A Mediterranean Meraviglia: Malta’s National Pavilion
This year's Malta Pavilion, Diplomazjia astuta, has been quite the journey and no small achievement, to say the least. It is curated by an international team led by Keith Sciberras (Malta) and Jeffrey Uslip (US). It features a collaboration between artists Arcangelo Sassolino (Italy), Giuseppe Schembri Bonaci (Malta) and composer Brian Schembri (Malta). It is overseen by project managers Nikki Petroni (Malta) and Esther Flury(Switzerland/USA).
Malta’s National Pavillion is commissioned by Arts Council Malta (ACM) and is overseen by Romina Delia, Internationalisation Associate at ACM.
Charlie Cauchi met with some of the team behind the pavilion to talk through the genesis of this daring installation and what to expect from this trans-national team.
“Well, murder can be art too.”
A line uttered by Brandon, John Dall’s character in Alfred Hitchcock’s 1948 thriller Rope may seem like an odd point of departure to discuss Malta’s upcoming national pavilion at the Venice Biennale. But if we scratch beneath the surface, there’s an undeniable link.
It was a murder that first brought Michelangelo Merisi, or Caravaggio, as he is more widely known, to Malta. He descended upon the capital Valletta in the early 1600s, a disgraced fugitive. The Southern Italian encountered a fortified landscape, newly constructed only 40 years prior. Valletta was the seat of power for the Order of Knights Hospitaller of St. John of Jerusalem. It may have been a modern city back then, but its geometrical streets were a backdrop for insurmountable violence and gore. Its golden limestone walls were drenched in blood.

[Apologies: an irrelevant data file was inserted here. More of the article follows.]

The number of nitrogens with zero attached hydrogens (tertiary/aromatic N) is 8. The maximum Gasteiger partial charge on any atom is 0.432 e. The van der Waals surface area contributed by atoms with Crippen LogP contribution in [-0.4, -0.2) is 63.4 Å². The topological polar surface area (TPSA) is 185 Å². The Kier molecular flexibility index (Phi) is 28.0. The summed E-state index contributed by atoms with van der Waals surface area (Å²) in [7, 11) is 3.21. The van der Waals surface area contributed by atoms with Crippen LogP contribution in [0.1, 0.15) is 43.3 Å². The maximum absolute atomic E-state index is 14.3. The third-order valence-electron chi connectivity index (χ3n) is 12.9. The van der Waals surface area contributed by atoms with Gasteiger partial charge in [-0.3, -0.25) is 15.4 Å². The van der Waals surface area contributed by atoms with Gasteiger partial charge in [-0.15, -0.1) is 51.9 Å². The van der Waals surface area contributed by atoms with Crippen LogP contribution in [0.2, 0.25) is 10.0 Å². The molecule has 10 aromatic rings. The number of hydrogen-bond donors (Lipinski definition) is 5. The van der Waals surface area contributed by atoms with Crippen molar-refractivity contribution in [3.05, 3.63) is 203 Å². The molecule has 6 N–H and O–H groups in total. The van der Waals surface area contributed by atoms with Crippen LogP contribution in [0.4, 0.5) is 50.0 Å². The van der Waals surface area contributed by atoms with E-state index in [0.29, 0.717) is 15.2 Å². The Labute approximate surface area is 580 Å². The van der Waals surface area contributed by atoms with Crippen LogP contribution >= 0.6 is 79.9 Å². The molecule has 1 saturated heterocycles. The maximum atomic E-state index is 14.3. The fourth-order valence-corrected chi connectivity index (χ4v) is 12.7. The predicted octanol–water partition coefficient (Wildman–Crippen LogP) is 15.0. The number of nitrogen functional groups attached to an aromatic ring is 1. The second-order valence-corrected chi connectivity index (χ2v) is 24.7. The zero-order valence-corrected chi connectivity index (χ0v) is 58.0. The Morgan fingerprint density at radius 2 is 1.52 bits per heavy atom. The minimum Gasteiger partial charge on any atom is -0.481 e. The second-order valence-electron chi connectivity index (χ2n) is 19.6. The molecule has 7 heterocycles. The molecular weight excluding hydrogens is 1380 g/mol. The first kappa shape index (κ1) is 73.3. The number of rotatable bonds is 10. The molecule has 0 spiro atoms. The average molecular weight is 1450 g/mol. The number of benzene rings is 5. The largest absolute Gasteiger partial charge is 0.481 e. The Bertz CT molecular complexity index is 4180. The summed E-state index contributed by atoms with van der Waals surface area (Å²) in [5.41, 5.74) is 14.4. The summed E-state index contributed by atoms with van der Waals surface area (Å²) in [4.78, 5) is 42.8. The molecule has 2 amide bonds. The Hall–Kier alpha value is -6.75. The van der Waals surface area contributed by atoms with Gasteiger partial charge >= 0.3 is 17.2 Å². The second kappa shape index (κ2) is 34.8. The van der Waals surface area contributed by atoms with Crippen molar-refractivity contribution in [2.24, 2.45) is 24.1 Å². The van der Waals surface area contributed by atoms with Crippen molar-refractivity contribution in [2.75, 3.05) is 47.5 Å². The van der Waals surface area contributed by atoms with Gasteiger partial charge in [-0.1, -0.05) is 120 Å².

A year after his arrival, Caravaggio was initiated into the order and commissioned to create what would become one of his most significant works and the largest canvas of his career: The Beheading of St John the Baptist. Some suggest that his masterpiece is an admission of the artist’s own guilt. The painting itself is preoccupied with a violent act – a brutal execution. More importantly, if you look close enough, you will note that the name “Fra Michelangelo” is scrawled in the blood that drips down the martyr’s neck. It is one of the only paintings that the artist signed himself. Graffiti, Seicento style.
This deep red drop of blood sparked the imagination of artist Arcangelo Sassolino. It is in this blood that this journey begins.